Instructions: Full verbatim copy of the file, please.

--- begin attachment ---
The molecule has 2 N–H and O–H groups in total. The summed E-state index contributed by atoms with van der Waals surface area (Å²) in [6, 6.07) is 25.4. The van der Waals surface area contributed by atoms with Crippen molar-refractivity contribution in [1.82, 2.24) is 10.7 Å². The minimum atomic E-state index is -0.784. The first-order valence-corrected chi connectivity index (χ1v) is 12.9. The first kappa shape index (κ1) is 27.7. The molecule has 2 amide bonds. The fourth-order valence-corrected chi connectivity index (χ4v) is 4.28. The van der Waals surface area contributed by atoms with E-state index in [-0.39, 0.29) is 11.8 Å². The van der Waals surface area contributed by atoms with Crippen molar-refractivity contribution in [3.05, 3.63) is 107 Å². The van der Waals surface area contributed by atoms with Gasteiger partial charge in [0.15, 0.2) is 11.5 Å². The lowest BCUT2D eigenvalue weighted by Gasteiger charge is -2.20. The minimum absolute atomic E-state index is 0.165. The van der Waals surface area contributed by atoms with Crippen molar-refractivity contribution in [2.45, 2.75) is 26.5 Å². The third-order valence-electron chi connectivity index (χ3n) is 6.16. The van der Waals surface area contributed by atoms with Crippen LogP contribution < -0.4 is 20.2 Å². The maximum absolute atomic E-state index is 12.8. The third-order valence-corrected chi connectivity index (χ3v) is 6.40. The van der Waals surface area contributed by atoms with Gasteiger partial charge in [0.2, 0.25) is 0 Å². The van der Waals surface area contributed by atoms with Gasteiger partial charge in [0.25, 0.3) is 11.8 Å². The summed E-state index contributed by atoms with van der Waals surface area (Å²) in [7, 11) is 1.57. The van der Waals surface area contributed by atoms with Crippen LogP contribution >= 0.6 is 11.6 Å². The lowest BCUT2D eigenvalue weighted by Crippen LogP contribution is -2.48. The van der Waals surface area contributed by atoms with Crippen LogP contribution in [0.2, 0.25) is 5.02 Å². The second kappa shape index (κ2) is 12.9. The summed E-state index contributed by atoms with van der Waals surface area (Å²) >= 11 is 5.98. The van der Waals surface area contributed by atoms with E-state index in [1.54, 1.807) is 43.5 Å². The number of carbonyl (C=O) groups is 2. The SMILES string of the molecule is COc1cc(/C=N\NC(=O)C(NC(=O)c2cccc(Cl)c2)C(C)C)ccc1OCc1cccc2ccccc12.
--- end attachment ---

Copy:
The molecule has 2 N–H and O–H groups in total. The summed E-state index contributed by atoms with van der Waals surface area (Å²) in [6, 6.07) is 25.4. The van der Waals surface area contributed by atoms with Crippen molar-refractivity contribution in [1.82, 2.24) is 10.7 Å². The minimum atomic E-state index is -0.784. The first-order valence-corrected chi connectivity index (χ1v) is 12.9. The first kappa shape index (κ1) is 27.7. The molecule has 2 amide bonds. The fourth-order valence-corrected chi connectivity index (χ4v) is 4.28. The van der Waals surface area contributed by atoms with E-state index in [-0.39, 0.29) is 11.8 Å². The van der Waals surface area contributed by atoms with Crippen molar-refractivity contribution in [3.05, 3.63) is 107 Å². The van der Waals surface area contributed by atoms with Gasteiger partial charge in [0.15, 0.2) is 11.5 Å². The lowest BCUT2D eigenvalue weighted by Gasteiger charge is -2.20. The minimum absolute atomic E-state index is 0.165. The van der Waals surface area contributed by atoms with Crippen molar-refractivity contribution in [2.45, 2.75) is 26.5 Å². The third-order valence-electron chi connectivity index (χ3n) is 6.16. The van der Waals surface area contributed by atoms with Crippen LogP contribution < -0.4 is 20.2 Å². The maximum absolute atomic E-state index is 12.8. The third-order valence-corrected chi connectivity index (χ3v) is 6.40. The van der Waals surface area contributed by atoms with Gasteiger partial charge in [0.2, 0.25) is 0 Å². The van der Waals surface area contributed by atoms with Gasteiger partial charge in [0.25, 0.3) is 11.8 Å². The summed E-state index contributed by atoms with van der Waals surface area (Å²) in [7, 11) is 1.57. The van der Waals surface area contributed by atoms with Crippen LogP contribution >= 0.6 is 11.6 Å². The lowest BCUT2D eigenvalue weighted by Crippen LogP contribution is -2.48. The van der Waals surface area contributed by atoms with Crippen LogP contribution in [0.2, 0.25) is 5.02 Å². The second kappa shape index (κ2) is 12.9. The summed E-state index contributed by atoms with van der Waals surface area (Å²) >= 11 is 5.98. The van der Waals surface area contributed by atoms with E-state index in [1.54, 1.807) is 43.5 Å². The number of carbonyl (C=O) groups is 2. The SMILES string of the molecule is COc1cc(/C=N\NC(=O)C(NC(=O)c2cccc(Cl)c2)C(C)C)ccc1OCc1cccc2ccccc12.